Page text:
Deuteronomy 11:10-15 is sort of a landmark passage for many of us at Betenbough Companies. It is God trying to describe to the people of Israel, who had only ever known slavery in Egypt, what this new land was going to be like that He had for them. Here is how the NIV translates it:
The land you are entering to take over is not like the land of Egypt, from which you have come, where you planted your seed and irrigated it by foot as in a vegetable garden. But the land you are crossing the Jordan to take possession of is a land of mountains and valleys that drinks rain from heaven. It is a land the Lord your God cares for; the eyes of the Lord your God are continually on it from the beginning of the year to its end.
So if you faithfully obey the commands I am giving you today—to love the Lord your God and to serve him with all your heart and with all your soul— then I will send rain on your land in its season, both autumn and spring rains, so that you may gather in your grain, new wine and olive oil. I will provide grass in the fields for your cattle, and you will eat and be satisfied.
What a beautiful picture! This new land won’t be like Egypt where it was up to you to manually irrigate the fields. Where you had to make it happen with the sweat of your brow. Where it was up to you to be the rainmaker. This land is different! The Lord watches over it in a special way, and it “drinks rain from heaven.” And God doesn’t just send rain, he sends specific rains: “I will send rain on your land in its season, both autumn and spring rains, so that you may gather in your grain, new wine and olive oil.” It’s exactly the right kind of rain in exactly the right season. And through that, He says “I will provide grass in the fields for your cattle, and you will eat and be satisfied.”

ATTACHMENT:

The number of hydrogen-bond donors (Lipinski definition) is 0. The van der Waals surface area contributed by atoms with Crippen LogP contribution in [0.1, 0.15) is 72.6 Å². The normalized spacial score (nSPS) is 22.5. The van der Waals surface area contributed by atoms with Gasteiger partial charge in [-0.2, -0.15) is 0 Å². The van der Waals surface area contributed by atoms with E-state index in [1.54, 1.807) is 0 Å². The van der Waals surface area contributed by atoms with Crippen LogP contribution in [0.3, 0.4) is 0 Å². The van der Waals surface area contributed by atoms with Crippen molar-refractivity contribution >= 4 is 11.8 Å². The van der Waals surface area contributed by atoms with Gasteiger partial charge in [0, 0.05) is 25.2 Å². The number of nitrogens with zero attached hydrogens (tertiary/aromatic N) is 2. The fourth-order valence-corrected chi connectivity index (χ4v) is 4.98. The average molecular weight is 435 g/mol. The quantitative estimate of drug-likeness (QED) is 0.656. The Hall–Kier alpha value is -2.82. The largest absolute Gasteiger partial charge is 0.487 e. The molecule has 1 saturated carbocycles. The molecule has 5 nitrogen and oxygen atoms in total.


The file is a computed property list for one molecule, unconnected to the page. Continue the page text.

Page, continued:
Rick told me that he recently looked at the underlying Hebrew behind that passage, and it turns out “I will send rain” may not be an accurate translation. The more literal translation is “I will bring rain” or “I will provide rain” or “I will give rain” – not send. Here are some other translations that seem more accurate to this literal translation:
- English Standard Version: “he will give the rain for your land in its season, the early rain and the later rain”
- Christian Standard Bible: “I will provide rain for your land in the proper time, the autumn and spring rains”
- King James Version: “That I will give you the rain of your land in his due season, the first rain and the latter rain”
It’s not as if God’s presence is somewhere else, and He is sending provision apart. He will be there with them in this new land, and directly provide for their needs. It will be very different than what they experienced in Egypt, but doesn’t it sound amazing?! Likewise, I’m learning that how we dwell and lead in God’s Kingdom will also be very different. We aren’t the rainmaker. It’s not up to us to know the plan or have clarity, but to know the Rainmaker and trust Him.
In case you hadn’t noticed yet, it seems God is adamant on teaching me this lesson! I’m learning that I shouldn’t just pray to God for answers, but cling to Him because He is the Answer. God has been so abundantly faithful in my personal life, and our business … that this should be easy. But, I admit it is still a struggle for me, which thankfully the Lord is obviously bent on helping me with. So I now am asking God more for trust instead of clarity, and for faith instead of certainty.